What happens when you try to opt out of e-health to avoid issues in the event of a breach?

Healthcare hacks are particularly insidious. When hackers get the data, they hack you – or at least the closest facsimile there is of you. And unless you lie on your health records (and even then, there are checks), they contain very accurate details on you. While these breaches are considered inconvenient for healthcare providers, they are far more troubling – and hard to recover from – for you. So what happens when you try to opt out of e-health to avoid issues in the event of a breach?

Good luck. It’s hard to do. Very hard.

I recently had an allergic reaction to some routine antibiotics, over a weekend. I called my provider. They sent me to a website to type in some very personal details. I refused. They wouldn’t talk to me. They said I could come in to the clinic, but all I needed was a couple-of-minute consult with an expert and my health situation made it difficult to travel. They didn’t care. I asked about talking through it on the phone. No way. They claimed their e-health system was secure. I told them what I do for a living. They didn’t care.

If everything is so secure in e-health, why are its providers perennially in the headlines for being hacked? Breach after breach. The difference is that while you can reset your password, you can’t reset who you are without more surgeries than a Hollywood starlet. And while that may be an interesting movie plot (possibly even desirable), it also seems more difficult than the option of not allowing access to your health information to begin with.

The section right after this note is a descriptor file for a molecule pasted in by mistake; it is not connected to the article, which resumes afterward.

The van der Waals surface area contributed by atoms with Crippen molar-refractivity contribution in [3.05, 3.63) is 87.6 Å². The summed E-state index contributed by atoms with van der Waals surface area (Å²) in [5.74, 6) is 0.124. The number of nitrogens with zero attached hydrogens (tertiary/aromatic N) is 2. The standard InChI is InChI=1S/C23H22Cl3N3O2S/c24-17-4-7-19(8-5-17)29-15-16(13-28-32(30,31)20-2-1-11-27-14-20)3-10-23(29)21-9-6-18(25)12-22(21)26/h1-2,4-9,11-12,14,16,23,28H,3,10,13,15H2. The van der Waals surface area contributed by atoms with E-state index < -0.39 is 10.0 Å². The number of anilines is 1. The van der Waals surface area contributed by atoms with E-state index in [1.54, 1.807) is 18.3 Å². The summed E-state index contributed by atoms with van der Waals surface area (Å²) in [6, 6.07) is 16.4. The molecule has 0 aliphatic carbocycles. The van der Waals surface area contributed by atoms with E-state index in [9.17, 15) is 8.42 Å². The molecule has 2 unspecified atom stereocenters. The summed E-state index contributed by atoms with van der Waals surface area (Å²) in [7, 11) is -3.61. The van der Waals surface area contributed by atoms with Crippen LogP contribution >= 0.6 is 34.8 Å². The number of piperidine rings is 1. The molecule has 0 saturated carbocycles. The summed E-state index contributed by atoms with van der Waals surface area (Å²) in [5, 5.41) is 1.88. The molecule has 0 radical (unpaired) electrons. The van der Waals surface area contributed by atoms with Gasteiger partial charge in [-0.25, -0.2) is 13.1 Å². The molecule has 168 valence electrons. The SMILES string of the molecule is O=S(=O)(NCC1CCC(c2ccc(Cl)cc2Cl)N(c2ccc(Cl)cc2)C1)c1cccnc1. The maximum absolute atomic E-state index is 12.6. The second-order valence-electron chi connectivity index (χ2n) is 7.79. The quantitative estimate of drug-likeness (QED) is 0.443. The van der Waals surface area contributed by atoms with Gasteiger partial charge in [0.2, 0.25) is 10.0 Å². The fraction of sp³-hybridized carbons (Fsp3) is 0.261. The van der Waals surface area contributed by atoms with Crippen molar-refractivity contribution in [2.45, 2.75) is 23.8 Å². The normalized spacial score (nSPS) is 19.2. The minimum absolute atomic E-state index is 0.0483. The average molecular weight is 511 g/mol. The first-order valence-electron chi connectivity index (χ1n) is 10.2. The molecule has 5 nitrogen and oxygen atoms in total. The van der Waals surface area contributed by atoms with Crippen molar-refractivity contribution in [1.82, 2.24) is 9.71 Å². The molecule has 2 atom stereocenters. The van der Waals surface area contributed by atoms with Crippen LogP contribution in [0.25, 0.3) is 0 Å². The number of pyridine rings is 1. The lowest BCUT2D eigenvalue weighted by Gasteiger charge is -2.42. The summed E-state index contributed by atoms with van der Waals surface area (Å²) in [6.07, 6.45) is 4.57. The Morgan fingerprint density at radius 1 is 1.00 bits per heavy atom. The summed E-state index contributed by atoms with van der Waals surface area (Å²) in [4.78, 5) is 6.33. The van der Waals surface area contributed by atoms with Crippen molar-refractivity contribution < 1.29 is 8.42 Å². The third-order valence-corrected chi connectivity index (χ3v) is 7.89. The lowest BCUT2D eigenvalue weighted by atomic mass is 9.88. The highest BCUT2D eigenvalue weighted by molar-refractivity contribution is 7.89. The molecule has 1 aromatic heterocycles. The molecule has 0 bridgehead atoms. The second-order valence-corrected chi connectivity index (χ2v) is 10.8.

There’s nothing wrong with using the best e-health tools we have – at least once the doctors and staff have been brought up to speed and understand security. We’re not there yet. Meanwhile, tech folks are improving security, but socially engineering medical staff seems like low-hanging fruit for the attackers. And for those in the security industry – with our paranoia levels turned up to 11 – relying on those in the health industry, who none-to-infrequently ask us silly security questions, makes us very afraid. The kind of afraid that probably makes our reaction to medicine worse. Maybe? I never did find out.

The good news (my wife alleges) is that I lived, and my situation didn’t take a turn for the worse.

There is a story told where an elderly person developed serious health complications and went to the emergency room for help. It turns out it was heat related. Someone offered that it would probably save tens of thousands of dollars in healthcare costs to pay the few hundred bucks to have the patient’s air conditioner fixed, thereby skirting the expensive alternatives. This is that kind of thing.

Healthcare security will be a challenge we all need to lean into for the foreseeable future, but there’s no such thing as perfect security. And when it comes to your health, no one cares more than you do about protecting it, and the records that represent what’s happening to you. So while we applaud new initiatives that folks can opt in and take advantage of if it makes sense for them, forcing one-size-fits-all in an imperfect security world seems a step too far.

Also, I should stop crushing part of my foot with large falling objects, hence requiring me to need antibiotics, but that’s another story…